PAF grows grapes in airport

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Monday, May 12, 2014

UNKNOWN to many, grapes can grow in the Philippines.

Philippine Air Force (PAF) personnel at the Mactan Benito Ebuen Air Base proved this yesterday.

They harvested a few bunches of grapes four years after planting grape vines outside one of their administrative buildings.


“This shows that the air force is not only concerned about war fighting,” said Maj. Gen. Romeo Poquiz, commander of the PAF Second Air Base Division. “We also help in the area of national development and food security.”

Officials of 208th Tactical Helicopter Squadron came up with the idea to grow grapes during their flight training in Sibonga, Cebu in 2010.

Then squadron commander Maj. Justin Ramolite was inspired to grow grapes in the base after meeting grape grower Louis Augusto Caesar Mendez in one of their activities in Sibonga.

Mendez, owner of the Mendez Grapes and Multi-Farm, provided them with three seedlings and taught them how to grow these.

Only two seedlings survived. The vines, however, languished for two years after Ramolite was transferred to another base. Mendez lost communication with the squadron.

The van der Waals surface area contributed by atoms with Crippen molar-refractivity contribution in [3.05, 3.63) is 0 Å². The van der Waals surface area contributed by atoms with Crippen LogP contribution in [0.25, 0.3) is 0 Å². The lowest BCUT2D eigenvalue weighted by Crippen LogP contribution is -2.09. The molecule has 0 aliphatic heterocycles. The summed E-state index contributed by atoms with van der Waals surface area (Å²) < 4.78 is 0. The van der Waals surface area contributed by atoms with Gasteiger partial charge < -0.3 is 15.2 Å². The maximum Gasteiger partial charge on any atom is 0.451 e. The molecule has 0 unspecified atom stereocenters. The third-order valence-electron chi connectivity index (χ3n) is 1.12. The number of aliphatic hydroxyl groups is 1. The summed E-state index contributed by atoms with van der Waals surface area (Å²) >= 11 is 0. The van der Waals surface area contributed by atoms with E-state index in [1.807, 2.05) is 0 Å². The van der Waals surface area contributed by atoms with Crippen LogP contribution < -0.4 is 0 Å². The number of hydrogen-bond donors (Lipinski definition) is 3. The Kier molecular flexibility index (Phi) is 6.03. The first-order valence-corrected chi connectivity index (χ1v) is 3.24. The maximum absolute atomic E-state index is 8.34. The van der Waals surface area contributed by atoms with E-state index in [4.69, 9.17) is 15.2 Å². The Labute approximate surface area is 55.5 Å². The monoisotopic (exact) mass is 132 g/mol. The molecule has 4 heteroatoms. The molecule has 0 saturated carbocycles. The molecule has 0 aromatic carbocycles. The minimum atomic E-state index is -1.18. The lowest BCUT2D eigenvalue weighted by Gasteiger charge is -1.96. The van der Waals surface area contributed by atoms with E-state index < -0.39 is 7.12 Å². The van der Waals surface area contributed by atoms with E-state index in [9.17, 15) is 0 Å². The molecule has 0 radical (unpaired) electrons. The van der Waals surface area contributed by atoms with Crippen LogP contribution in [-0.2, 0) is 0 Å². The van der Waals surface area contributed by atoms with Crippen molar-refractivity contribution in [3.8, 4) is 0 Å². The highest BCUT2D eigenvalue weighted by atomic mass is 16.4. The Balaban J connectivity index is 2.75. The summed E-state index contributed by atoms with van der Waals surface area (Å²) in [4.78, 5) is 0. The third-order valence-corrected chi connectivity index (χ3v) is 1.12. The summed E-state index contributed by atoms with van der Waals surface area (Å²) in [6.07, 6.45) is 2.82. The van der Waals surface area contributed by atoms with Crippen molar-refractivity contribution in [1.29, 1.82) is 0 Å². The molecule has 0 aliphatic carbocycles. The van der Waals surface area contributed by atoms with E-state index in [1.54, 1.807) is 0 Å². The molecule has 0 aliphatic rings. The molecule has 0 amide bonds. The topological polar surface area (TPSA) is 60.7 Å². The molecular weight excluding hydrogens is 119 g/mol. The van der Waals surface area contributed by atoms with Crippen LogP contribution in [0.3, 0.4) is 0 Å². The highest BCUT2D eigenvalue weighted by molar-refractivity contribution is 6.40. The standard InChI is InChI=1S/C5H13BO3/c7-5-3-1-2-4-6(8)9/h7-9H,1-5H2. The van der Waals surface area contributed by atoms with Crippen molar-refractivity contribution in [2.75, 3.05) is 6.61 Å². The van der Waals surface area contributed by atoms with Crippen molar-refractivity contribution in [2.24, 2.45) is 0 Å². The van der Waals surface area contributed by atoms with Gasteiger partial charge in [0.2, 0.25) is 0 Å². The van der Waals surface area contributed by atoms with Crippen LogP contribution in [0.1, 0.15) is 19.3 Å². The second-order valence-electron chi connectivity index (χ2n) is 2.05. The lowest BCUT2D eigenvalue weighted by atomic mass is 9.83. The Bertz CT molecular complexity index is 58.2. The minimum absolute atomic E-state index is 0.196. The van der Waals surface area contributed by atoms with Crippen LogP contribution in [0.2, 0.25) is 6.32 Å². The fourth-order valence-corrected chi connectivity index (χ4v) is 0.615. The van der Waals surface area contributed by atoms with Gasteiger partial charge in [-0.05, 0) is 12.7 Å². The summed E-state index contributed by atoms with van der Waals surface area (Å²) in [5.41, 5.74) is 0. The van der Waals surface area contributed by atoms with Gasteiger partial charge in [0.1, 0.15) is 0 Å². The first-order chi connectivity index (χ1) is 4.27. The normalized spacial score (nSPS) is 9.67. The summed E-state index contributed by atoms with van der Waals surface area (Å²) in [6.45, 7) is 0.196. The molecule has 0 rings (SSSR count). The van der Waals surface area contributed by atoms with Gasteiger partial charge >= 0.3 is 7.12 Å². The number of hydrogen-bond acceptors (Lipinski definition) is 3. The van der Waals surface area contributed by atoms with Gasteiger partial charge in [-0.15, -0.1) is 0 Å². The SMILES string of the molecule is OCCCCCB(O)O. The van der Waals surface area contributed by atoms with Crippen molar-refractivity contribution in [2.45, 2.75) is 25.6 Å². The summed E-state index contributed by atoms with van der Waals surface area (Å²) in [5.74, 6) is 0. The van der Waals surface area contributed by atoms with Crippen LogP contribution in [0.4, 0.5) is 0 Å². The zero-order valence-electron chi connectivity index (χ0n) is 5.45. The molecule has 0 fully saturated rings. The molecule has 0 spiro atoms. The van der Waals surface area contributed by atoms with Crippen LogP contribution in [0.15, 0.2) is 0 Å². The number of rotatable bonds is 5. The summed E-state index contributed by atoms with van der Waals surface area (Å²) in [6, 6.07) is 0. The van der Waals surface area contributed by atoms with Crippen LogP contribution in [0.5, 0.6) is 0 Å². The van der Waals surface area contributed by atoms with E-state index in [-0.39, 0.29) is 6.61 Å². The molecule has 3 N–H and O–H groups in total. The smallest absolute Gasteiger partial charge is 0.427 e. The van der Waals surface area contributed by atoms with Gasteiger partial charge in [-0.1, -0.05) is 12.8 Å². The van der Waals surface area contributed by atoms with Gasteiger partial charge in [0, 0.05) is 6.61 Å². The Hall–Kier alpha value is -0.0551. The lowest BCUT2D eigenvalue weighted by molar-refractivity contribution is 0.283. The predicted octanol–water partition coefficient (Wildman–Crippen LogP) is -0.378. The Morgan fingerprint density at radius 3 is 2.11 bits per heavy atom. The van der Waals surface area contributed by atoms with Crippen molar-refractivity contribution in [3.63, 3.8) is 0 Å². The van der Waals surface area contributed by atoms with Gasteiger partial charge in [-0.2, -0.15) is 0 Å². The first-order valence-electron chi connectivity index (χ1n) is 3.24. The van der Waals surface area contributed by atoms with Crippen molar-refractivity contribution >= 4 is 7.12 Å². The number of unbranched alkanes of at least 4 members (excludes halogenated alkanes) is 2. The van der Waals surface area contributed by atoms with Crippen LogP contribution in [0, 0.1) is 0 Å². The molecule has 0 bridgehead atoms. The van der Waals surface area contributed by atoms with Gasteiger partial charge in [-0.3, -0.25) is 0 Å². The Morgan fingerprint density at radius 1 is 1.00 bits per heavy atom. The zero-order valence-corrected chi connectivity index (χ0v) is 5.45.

Small, sour

The vines bore fruits after two years but these were tiny and tasted sour, said Maj. Glen Mark Cabalquinto, who assumed as squadron commander in July 2013. He contacted Mendez through Facebook, seeing the poor condition of the vines.

In December, Mendez visited the base to check on the grapes. He pruned the vines and introduced a new variety through grafting in January. Four months later, the vines bore fruits ripe enough for harvest.

Brigadier Gen. Rolando Aquino, commander of the 205th Tactical Wing Helicopter, said two other squadrons, one in Mindanao and another in Luzon, will soon grow their own grapes.

For now, the fruits will be for the consumption of their personnel, Aquino said. But they are looking forward to expanding the vineyards and make a business venture out of it.

Poquiz said there are idle lots in the air base where they can plant more grape vines.

Aquino said they want to show to the people that grapes can be grown in the country, and that there are business opportunities in growing grapes.

“It’s a misconception that grapes can’t grow in a tropical country,” said Mendez, whose family has been growing grapes in Sibonga since the 1950s.

He said grape growers in the country can even harvest three times a year, more than in colder countries.

Published in the Sun.Star Cebu newspaper on May 13, 2014.

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